Tip 6:
Look down. You may see footprints, seashells, sea crabs, jellyfish… really, I did! Take a macro shot of these creatures if you can. And speaking of creatures and macro shots: you can order sea fruits at lunch 😀
SeeSide Photos

Tip 7:
Like I said at the beginning, some photographers do the long exposure trick. At sunrise or sunset, put your camera on the tripod, get into Aperture Priority mode and set the aperture so that in the camera will enter only the lowest amount of light (the camera will automatically increase the exposure time). In the Shutter Priority mode, put a longer exposure setting, as longer as better, and don’t forget to adjust the exposure compensation to the lowest number (underexpose), otherwise your picture will be a white rectangle and nothing more.

Tip 8:
Night shots also requires long exposure time, but, besides from that, you also need to increase the ISO number (sensitivity). The picture will result grainy but at least you won’t be worrying about it being too dark. Even at night the beach can still be interesting in matter of objects enlighten by a soft back light like those umbrellas.
SeeSide Photos

-II- The Post-Edit

Step 1:
Add contrast and saturate the colors by using curves on each channel (R – G – B) in different adjustment layers.

Step 2:
Sharpen the images that were taken with fast shutter speed: the watter droplets will pop out even more.

Step 3:
If there are objects in the frame that ruin the composition but at the shooting point you could not avoid them, you can still use clone tool and healing brush to remove them. I did so at the picture with the running boy: behind him, there were other people laying down on the beach.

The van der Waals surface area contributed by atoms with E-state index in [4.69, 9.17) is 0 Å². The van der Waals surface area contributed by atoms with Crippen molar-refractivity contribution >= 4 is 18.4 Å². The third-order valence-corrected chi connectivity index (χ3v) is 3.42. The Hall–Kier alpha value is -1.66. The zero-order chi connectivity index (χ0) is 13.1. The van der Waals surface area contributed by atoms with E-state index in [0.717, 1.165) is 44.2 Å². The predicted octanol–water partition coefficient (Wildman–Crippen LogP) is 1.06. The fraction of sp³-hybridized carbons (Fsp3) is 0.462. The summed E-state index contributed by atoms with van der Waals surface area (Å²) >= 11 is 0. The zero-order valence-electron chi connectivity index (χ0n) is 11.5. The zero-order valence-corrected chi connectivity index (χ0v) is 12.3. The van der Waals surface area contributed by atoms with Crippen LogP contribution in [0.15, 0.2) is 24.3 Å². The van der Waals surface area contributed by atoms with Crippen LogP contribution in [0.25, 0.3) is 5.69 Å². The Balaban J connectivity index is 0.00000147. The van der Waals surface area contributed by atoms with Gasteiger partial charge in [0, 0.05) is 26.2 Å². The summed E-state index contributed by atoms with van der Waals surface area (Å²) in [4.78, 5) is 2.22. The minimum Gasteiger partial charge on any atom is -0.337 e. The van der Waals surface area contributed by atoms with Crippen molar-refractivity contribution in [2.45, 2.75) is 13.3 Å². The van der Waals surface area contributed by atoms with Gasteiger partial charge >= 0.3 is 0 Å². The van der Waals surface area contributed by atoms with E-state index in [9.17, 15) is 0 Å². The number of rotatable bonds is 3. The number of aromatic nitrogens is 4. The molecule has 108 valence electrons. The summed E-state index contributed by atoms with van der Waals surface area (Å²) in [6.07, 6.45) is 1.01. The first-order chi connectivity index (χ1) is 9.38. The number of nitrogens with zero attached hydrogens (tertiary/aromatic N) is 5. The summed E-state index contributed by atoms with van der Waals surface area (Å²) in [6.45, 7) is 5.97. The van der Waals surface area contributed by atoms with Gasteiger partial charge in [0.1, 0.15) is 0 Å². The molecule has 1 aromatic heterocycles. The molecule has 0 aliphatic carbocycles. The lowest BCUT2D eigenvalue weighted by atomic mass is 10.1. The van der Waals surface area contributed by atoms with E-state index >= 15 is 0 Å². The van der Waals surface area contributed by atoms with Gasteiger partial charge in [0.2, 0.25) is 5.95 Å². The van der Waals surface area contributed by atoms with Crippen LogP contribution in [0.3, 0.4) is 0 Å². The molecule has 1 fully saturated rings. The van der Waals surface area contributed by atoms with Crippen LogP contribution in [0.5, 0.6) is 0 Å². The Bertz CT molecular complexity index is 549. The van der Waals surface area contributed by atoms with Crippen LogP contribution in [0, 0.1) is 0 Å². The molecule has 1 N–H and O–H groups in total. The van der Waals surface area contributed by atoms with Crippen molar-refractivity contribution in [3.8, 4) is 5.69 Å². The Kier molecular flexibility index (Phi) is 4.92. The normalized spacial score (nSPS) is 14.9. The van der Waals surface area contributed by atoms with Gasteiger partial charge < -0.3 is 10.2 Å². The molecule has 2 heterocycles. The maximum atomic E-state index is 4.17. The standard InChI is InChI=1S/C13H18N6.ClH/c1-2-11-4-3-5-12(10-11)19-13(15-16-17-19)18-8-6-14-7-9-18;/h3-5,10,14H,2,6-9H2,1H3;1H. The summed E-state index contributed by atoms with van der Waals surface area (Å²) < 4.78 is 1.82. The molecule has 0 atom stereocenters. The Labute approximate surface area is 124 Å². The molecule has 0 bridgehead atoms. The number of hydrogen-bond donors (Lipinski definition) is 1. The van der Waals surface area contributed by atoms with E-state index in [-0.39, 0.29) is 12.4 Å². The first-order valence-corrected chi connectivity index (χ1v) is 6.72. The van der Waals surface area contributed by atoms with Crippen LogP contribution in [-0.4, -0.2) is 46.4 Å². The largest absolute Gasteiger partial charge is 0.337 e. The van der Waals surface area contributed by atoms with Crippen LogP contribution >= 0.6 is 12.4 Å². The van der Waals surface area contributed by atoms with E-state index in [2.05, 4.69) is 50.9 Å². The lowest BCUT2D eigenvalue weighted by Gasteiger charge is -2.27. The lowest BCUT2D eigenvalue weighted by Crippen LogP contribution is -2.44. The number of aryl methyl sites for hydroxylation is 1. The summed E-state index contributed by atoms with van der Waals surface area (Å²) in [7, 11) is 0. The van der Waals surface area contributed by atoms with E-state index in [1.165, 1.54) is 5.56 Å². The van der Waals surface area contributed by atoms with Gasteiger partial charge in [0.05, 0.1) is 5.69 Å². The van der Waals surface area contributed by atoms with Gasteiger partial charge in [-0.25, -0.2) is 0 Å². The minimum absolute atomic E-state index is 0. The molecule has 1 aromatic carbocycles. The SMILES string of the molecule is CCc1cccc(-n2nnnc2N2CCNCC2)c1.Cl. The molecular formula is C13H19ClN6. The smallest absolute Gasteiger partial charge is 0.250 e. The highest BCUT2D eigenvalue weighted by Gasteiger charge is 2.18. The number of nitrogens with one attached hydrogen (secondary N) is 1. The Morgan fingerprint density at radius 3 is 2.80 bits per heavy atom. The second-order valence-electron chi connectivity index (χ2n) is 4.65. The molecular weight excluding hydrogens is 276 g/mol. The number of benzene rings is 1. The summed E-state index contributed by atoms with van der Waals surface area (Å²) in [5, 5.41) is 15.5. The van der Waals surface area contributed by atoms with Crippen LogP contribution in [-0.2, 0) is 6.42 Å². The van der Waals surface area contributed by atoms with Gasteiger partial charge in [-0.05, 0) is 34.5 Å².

Step 4:
Black&White or Duo-tone will make your images look even more expressive and artistic.

Step 5:
Is there a need for cropping? If yes, now it’s the moment. Maybe after you toked the shot, when you saw the image on the computer you realized that by cropping vertically you can obtain a better composition.

Step 6:
Resize the image for web and/or printing. Why not making a photo album of the great photo vacation and show them to others? Make a good selection from the hundred of pictures.

Step 7:
For a better presentation, before pressing the print button or submit picture button, add a simple border to each of them. This way your images will pop out from the plenty of other see images around the world.

In the end, I hope these tips will help you get better creative vacation pictures next summer… unless you live on the oceans shore and the sea is always at your feet.


Tags: seaside photos, seaside, photo tips, summer photography

Laura

Laura

I started photography as a hobby in 2005, during college. My passion slowly became a more important part of my life since 2008. Because of using a combination of my photographic knowledge, with those of internet marketing, I like to call myself a "photomarketer".
Laura

Leave a Comment

This site uses Akismet to reduce spam. Learn how your comment data is processed.

Terms & Conditions | Privacy Policy

LIKED WHAT YOU READ?


SUBSCRIBE and you'll get to read more:
  • A FREE Photography ebook
  • Tips and Tricks for better pictures
x